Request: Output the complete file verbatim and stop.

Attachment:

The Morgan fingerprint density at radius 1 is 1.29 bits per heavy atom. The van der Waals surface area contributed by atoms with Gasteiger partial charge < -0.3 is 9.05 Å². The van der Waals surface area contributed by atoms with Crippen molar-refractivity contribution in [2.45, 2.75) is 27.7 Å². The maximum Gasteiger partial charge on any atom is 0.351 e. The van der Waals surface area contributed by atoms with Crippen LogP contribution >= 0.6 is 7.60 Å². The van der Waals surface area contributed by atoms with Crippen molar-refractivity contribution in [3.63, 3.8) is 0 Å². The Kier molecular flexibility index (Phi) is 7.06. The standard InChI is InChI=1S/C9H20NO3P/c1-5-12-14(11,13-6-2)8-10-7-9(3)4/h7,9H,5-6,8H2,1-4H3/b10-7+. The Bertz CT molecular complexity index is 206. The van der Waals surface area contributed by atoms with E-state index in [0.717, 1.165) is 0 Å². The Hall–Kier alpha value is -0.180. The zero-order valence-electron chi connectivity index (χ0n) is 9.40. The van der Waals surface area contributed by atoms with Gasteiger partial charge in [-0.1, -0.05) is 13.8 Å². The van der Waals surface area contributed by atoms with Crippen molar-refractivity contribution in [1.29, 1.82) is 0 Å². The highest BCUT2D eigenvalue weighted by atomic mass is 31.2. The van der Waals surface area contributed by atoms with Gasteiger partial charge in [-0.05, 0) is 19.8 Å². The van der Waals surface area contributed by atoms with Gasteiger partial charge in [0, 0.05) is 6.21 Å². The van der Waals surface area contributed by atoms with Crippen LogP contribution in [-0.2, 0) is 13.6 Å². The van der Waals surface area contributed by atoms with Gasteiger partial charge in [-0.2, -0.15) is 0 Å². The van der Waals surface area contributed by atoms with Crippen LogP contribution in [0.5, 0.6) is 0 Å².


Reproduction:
The Morgan fingerprint density at radius 1 is 1.29 bits per heavy atom. The van der Waals surface area contributed by atoms with Gasteiger partial charge < -0.3 is 9.05 Å². The van der Waals surface area contributed by atoms with Crippen molar-refractivity contribution in [2.45, 2.75) is 27.7 Å². The maximum Gasteiger partial charge on any atom is 0.351 e. The van der Waals surface area contributed by atoms with Crippen LogP contribution >= 0.6 is 7.60 Å². The van der Waals surface area contributed by atoms with Crippen molar-refractivity contribution in [3.63, 3.8) is 0 Å². The Kier molecular flexibility index (Phi) is 7.06. The standard InChI is InChI=1S/C9H20NO3P/c1-5-12-14(11,13-6-2)8-10-7-9(3)4/h7,9H,5-6,8H2,1-4H3/b10-7+. The Bertz CT molecular complexity index is 206. The van der Waals surface area contributed by atoms with E-state index in [0.717, 1.165) is 0 Å². The Hall–Kier alpha value is -0.180. The zero-order valence-electron chi connectivity index (χ0n) is 9.40. The van der Waals surface area contributed by atoms with Gasteiger partial charge in [-0.1, -0.05) is 13.8 Å². The van der Waals surface area contributed by atoms with Crippen molar-refractivity contribution in [1.29, 1.82) is 0 Å². The highest BCUT2D eigenvalue weighted by atomic mass is 31.2. The van der Waals surface area contributed by atoms with Gasteiger partial charge in [-0.05, 0) is 19.8 Å². The van der Waals surface area contributed by atoms with Gasteiger partial charge in [0, 0.05) is 6.21 Å². The van der Waals surface area contributed by atoms with Crippen LogP contribution in [-0.2, 0) is 13.6 Å². The van der Waals surface area contributed by atoms with Gasteiger partial charge in [-0.2, -0.15) is 0 Å². The van der Waals surface area contributed by atoms with Crippen LogP contribution in [0.5, 0.6) is 0 Å².